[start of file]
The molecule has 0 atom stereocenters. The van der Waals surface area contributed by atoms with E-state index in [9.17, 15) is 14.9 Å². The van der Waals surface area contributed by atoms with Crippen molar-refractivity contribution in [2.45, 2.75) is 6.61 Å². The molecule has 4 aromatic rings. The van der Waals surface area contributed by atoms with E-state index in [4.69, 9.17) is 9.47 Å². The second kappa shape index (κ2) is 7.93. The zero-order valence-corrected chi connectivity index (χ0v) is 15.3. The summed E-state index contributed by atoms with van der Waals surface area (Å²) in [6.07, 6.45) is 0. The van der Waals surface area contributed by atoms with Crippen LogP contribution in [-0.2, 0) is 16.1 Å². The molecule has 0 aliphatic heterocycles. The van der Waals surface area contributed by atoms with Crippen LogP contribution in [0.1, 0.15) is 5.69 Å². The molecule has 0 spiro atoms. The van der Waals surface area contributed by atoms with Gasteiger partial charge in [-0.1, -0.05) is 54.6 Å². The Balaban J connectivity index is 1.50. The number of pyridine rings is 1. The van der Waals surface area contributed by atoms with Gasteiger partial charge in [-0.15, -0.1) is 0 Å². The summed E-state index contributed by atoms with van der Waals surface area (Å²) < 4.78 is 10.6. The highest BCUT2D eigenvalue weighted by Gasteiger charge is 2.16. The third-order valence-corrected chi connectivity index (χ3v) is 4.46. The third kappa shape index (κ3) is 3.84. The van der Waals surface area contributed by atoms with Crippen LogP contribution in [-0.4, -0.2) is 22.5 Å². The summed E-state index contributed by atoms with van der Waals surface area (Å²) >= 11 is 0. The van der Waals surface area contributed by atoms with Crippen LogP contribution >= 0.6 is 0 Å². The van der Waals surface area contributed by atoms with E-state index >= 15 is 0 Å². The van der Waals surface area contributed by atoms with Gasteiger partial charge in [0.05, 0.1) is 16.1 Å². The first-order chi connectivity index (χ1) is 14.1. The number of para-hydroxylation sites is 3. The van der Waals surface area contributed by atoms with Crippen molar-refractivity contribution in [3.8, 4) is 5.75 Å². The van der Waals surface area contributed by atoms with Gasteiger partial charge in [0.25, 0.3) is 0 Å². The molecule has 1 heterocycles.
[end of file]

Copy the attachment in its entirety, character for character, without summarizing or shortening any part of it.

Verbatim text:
The molecule has 0 atom stereocenters. The van der Waals surface area contributed by atoms with E-state index in [9.17, 15) is 14.9 Å². The van der Waals surface area contributed by atoms with Crippen molar-refractivity contribution in [2.45, 2.75) is 6.61 Å². The molecule has 4 aromatic rings. The van der Waals surface area contributed by atoms with E-state index in [4.69, 9.17) is 9.47 Å². The second kappa shape index (κ2) is 7.93. The zero-order valence-corrected chi connectivity index (χ0v) is 15.3. The summed E-state index contributed by atoms with van der Waals surface area (Å²) in [6.07, 6.45) is 0. The van der Waals surface area contributed by atoms with Crippen LogP contribution in [-0.2, 0) is 16.1 Å². The molecule has 0 aliphatic heterocycles. The van der Waals surface area contributed by atoms with Crippen LogP contribution in [0.1, 0.15) is 5.69 Å². The molecule has 0 spiro atoms. The van der Waals surface area contributed by atoms with Gasteiger partial charge in [-0.1, -0.05) is 54.6 Å². The Balaban J connectivity index is 1.50. The number of pyridine rings is 1. The van der Waals surface area contributed by atoms with Gasteiger partial charge in [-0.15, -0.1) is 0 Å². The summed E-state index contributed by atoms with van der Waals surface area (Å²) < 4.78 is 10.6. The highest BCUT2D eigenvalue weighted by Gasteiger charge is 2.16. The third-order valence-corrected chi connectivity index (χ3v) is 4.46. The third kappa shape index (κ3) is 3.84. The van der Waals surface area contributed by atoms with Crippen LogP contribution in [-0.4, -0.2) is 22.5 Å². The summed E-state index contributed by atoms with van der Waals surface area (Å²) >= 11 is 0. The van der Waals surface area contributed by atoms with Crippen LogP contribution >= 0.6 is 0 Å². The van der Waals surface area contributed by atoms with E-state index >= 15 is 0 Å². The van der Waals surface area contributed by atoms with Gasteiger partial charge in [0.05, 0.1) is 16.1 Å². The first-order chi connectivity index (χ1) is 14.1. The number of para-hydroxylation sites is 3. The van der Waals surface area contributed by atoms with Crippen molar-refractivity contribution in [3.8, 4) is 5.75 Å². The van der Waals surface area contributed by atoms with Gasteiger partial charge in [0.25, 0.3) is 0 Å². The molecule has 1 heterocycles.